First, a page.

Merrill Lynch agreed to pay $415 million and admit wrongdoing after an SEC investigation found the firm misused customer cash to generate profits, and collaterally put customer securities at risk by failing to safeguard the securities from creditor claims. The settlement includes a $358 million penalty and $57 million in disgorgment.
The SEC action runs parallel to FINRA's decision to fine Merrill Lynch $5 million for what it deems were "negligent disclosure failures" related to the firm's sales of five-year senior debt notes and a failure to adequately disclose certain costs so as to make it appear that fixed costs associated with strategic return notes were lower than they actually were. FINRA specifically accused the firm of misleading customers by failing to mention at least one expense category entirely in its marketing materials.
The SEC investigation states Merrill Lynch engaged in complex option trades that "lacked economic substance," effectively freeing up billions of dollars per week that the firm used to finance its own trades. The SEC notes that if Merrill Lynch had failed in the midst of these trades, customers would have been exposed to a "massive shortfall" in the firm's reserve account, since the firm had artificially reduced the required deposit of customer cash in its reserve account.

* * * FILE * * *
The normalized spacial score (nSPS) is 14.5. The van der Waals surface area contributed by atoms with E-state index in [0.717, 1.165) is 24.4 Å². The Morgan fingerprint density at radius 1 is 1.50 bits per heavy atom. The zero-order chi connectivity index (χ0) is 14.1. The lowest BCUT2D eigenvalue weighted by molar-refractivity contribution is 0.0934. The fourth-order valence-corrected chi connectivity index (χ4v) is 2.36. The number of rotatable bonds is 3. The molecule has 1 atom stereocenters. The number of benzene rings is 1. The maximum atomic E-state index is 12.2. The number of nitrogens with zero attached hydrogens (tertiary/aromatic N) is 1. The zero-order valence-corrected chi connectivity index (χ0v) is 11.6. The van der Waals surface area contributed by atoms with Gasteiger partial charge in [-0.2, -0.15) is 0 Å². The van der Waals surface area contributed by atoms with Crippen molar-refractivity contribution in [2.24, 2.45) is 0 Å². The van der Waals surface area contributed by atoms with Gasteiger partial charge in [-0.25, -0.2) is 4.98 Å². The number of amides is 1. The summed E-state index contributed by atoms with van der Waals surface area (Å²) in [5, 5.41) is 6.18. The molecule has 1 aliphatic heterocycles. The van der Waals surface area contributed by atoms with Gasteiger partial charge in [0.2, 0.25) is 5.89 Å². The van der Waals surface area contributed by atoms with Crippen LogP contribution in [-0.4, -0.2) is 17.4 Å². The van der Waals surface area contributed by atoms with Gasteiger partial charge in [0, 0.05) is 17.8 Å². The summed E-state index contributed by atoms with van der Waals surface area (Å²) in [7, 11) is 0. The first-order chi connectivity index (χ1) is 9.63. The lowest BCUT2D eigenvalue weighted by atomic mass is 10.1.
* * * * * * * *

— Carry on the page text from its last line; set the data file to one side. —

The order notes that Merrill Lynch held up to $58 billion per day in customer securities in a clearing account that was subject to a general lien, and held additional securities in accounts similarly subject to liens. The SEC again noted that had Merrill Lynch collapsed while engaging in this activity, customers would have faced exposure to significant risk and uncertainty of getting back their own securities.
Finally, the SEC filed charges against former Merrill Lynch Head of Regulatory Reporting William Tirrell for failing in his responsibility to monitor trades and ensure the firm was allocating a reasonable amount of money to its reserve account.
FINRA's investigation, meanwhile, concerned Merrill Lynch's alleged failure to disclose the S&P 500 Index's "execution factor" to customers, noting that the firm instead emphasized a two-percent sales commission and 0.75% annual fee, effectively giving the appearance that the note investments had fairly low fixed costs.
By not adequately disclosing the execution factor, which is an Index feature designed to estimate and replicate transaction costs in simulated sales/purchases, FINRA says that the firm materially misled customers, noting that, "a reasonable retail customer would have considered it important that the execution factor imposed these costs."
If you have invested with Merrill Lynch or with any broker, financial adviser or firm whose misuse of customer funds, safeguard deficiencies and adverse risk exposure, or failure to adequately disclose costs and fees or similar material facts has proven harmful to your investments or interests, please call The Law Offices of Jonathan W. Evans & Associates at (800) 699-1881 for an investigation and consultation.